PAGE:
6 Tips for a Smoother Tax Season
While you started 2017 with the best of intentions to keep your financial records organized, you may find yourself scrambling to find receipts and other documentation to prepare your tax returns. All too often, it is accounts receivable that presents the greatest challenge.
More than 70 percent of small businesses outsource their tax preparation, according to the 2015 Small Business Accounting Report. Outsourcing does not eliminate the need to plan in advance. Here are six tips to help small business owners prepare for tax season.
Carefully Track All Your Business Expenses
This might sound like a no-brainer, but everyone gets busy, and despite good intentions, recordkeeping can lag. If you have lost one or more of your receipts, or they have become unreadable, don’t panic. You can still file your return. The IRS accepts the following records as proof of expenditures: bank statements, canceled checks and pay stubs. When you incur the qualified expense by credit card, the IRS requires a statement that shows the transaction date, the payee’s name and the amount you paid.
Remember, it’s always a good idea to enter your expenses, from entertainment and mileage to business trips and meals, into your accounting system as you go. Mobile apps are also available to make the process easier and accessible at the time the transaction occurs. A good business practice is to include detailed notation, such as business purpose and attendees, to support your expenses with documentation should you be audited.
Use Accounting Software
Has your business missed deadlines and even faced penalties because you lack the time for proper reporting? Effective accounting software will help you track your accounts, expenses and payroll. According to the Small Business Accounting Report, QuickBooks remains the most popular software, especially with its Self-Employed offering, but many other effective software programs exist. CPAs can assist small business owners in selecting the appropriate accounting and recordkeeping systems that best fit their needs.
Deferring income into next year or accelerating expenses into this year can lower your tax bill. A business that uses the cash method can hold off submitting invoices, while a business using the accrual method needs to delay shipping their products or providing services.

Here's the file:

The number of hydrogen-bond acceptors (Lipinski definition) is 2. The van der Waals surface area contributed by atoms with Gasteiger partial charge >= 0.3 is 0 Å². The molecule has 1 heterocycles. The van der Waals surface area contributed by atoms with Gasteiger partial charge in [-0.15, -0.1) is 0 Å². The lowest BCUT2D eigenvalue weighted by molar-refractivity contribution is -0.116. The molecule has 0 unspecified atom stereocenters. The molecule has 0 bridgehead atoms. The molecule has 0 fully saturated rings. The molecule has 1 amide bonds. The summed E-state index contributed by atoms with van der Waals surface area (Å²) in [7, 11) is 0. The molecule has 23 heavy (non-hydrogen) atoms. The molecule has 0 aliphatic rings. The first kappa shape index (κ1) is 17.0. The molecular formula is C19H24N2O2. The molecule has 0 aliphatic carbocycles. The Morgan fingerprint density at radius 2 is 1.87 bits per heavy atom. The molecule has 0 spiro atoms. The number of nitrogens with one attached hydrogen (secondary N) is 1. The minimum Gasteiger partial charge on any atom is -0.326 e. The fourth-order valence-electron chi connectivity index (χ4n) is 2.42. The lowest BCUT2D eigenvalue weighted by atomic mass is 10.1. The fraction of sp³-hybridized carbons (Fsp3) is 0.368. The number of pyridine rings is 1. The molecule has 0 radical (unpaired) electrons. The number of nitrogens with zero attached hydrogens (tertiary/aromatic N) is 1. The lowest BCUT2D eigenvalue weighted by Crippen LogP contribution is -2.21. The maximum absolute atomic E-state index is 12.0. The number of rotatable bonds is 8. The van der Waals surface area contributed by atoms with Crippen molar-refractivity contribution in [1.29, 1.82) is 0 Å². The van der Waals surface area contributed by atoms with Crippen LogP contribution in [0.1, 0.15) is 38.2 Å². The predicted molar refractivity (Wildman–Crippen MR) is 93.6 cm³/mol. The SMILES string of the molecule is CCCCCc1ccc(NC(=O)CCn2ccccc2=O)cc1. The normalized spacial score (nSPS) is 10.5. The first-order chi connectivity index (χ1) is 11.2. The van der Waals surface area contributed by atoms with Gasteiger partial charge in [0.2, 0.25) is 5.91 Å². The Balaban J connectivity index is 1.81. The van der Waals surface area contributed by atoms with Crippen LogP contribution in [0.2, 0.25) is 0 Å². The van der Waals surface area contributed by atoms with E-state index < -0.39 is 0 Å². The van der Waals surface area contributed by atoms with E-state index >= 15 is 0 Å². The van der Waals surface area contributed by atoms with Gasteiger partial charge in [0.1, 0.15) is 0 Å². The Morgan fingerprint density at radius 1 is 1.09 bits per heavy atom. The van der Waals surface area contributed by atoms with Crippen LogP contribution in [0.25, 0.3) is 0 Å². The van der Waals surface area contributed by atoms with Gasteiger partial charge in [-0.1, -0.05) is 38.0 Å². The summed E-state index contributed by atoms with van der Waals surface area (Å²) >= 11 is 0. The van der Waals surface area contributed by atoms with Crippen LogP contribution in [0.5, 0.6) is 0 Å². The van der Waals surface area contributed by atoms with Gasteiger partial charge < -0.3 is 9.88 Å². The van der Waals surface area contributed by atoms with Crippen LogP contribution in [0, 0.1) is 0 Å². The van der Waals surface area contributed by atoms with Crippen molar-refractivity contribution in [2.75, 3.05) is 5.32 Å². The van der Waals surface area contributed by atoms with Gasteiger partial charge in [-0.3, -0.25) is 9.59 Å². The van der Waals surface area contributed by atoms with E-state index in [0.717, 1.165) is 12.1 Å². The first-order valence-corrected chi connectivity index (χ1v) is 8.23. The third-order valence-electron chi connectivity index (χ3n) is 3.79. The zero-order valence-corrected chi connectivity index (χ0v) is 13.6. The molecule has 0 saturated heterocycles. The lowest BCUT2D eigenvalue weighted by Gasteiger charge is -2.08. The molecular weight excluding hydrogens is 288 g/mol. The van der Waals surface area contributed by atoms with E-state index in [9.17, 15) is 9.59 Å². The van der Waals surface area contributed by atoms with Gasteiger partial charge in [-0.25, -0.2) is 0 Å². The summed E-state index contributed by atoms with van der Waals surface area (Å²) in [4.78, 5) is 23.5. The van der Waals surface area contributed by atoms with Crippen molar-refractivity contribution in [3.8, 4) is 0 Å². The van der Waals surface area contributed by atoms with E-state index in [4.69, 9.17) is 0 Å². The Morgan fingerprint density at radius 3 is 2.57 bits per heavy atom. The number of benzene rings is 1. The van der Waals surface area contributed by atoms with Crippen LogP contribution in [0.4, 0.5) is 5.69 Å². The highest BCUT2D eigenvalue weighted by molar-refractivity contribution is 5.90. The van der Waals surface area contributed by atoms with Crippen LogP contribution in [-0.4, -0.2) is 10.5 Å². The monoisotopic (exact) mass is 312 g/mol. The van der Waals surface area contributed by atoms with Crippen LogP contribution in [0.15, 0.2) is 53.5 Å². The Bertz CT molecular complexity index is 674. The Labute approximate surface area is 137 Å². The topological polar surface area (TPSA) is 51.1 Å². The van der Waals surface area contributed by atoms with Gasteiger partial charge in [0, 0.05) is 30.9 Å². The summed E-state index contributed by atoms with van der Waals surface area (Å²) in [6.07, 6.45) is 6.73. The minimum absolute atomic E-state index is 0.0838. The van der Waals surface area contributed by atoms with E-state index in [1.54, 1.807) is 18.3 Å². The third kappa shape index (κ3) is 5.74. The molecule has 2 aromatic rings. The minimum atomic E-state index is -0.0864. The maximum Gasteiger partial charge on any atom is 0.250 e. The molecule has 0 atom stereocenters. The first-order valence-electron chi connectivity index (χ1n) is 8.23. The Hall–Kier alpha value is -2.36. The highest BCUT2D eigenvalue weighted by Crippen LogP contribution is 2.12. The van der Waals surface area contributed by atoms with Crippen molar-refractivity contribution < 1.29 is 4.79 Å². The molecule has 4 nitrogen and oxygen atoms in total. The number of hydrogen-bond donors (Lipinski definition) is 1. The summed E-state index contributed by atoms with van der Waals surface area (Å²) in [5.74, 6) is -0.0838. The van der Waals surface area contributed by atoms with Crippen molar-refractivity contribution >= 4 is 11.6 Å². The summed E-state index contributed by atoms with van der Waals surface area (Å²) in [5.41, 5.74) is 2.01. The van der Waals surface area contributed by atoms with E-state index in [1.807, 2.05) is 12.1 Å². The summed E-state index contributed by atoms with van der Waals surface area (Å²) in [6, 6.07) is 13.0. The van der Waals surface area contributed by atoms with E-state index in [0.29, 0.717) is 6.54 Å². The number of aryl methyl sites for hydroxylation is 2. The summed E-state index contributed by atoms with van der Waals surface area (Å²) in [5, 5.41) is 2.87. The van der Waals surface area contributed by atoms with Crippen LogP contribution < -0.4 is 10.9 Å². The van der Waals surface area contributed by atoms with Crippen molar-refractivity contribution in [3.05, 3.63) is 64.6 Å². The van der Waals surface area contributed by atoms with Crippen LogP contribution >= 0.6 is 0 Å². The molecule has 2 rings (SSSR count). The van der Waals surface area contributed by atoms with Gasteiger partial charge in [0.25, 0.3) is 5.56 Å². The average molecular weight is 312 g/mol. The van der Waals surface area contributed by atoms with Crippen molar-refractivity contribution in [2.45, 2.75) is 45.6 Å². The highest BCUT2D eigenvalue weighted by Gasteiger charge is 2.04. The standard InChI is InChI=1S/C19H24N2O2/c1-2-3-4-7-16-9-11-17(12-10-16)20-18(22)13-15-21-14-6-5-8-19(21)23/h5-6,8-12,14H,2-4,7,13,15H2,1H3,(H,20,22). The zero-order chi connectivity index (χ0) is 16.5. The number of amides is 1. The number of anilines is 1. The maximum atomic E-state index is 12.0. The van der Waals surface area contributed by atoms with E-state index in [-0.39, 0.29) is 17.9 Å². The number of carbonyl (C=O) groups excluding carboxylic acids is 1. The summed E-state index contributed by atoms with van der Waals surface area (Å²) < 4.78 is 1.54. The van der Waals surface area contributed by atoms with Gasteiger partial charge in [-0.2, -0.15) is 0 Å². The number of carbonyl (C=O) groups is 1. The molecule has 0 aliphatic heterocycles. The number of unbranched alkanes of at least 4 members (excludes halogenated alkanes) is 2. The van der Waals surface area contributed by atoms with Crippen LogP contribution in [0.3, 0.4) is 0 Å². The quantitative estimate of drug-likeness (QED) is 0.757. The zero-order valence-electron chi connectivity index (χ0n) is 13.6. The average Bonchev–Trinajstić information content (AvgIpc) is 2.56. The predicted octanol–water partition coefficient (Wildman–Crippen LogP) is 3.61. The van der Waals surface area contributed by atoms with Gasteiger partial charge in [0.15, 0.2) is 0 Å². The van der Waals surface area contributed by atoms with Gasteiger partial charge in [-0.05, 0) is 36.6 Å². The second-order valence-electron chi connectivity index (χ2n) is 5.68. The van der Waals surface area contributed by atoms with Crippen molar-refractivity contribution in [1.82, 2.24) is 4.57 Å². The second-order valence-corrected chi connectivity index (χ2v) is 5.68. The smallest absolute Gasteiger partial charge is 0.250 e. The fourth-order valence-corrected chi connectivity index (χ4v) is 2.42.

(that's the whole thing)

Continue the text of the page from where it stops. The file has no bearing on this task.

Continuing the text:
Accelerating expenses by, for instance, buying new computer equipment or stocking up on office supplies can also lower the current
year’s tax bill—although the equipment must still be placed in service before the end of the year.
Deferring income or accelerating expenses only makes sense if a company’s tax rate is projected to be the same or higher, in the coming year.
Fund a Qualified Retirement Plan
If you are fortunate enough to have extra money in the bank, consider creating and funding a qualified retirement plan for you and your employees. If you only have a few or no employees, a Simplified Employee Pension (SEP) plan is optimal. With a SEP, you make 100 percent of the contributions. If you have more employees, SIMPLE IRA plans or 401(k) plans are great options. The costs associated with creating and administering the fund are typically tax-deductible.
Take Advantage of Tax Incentive Programs
Has your business introduced or improved a new product or process? If so, it may qualify for valuable research and development (R&D) tax credits. Businesses with less than $5 million in annual revenue can take the tax credit up to $250,000 against their payroll taxes,
assuming they have employees engaged in R&D for five years. Be sure to check your state’s tax incentive programs.
Work with a Qualified CPA
Using a software program is a great start to getting your records in order. A CPA with expertise in working with small business clients can help ensure you are taking advantage of every tax incentive and deduction, as well as keep you in compliance with the latest rules and regulations. You will also have the added assurance of knowing your taxes are prepared accurately and on time to avoid late filing penalties.
Keeping in contact with your CPA year-round allows for a smoother and more accurate income tax return process. And when your CPA is involved in your business throughout the year, she or he is better able to identify and implement income tax strategies beneficial to your business.
You don’t want to pay more in taxes than you have to, so plan ahead—don’t wait until tax time. For even the most careful business owner, tax season can be a nightmare. If you follow these tips, it doesn’t have to be.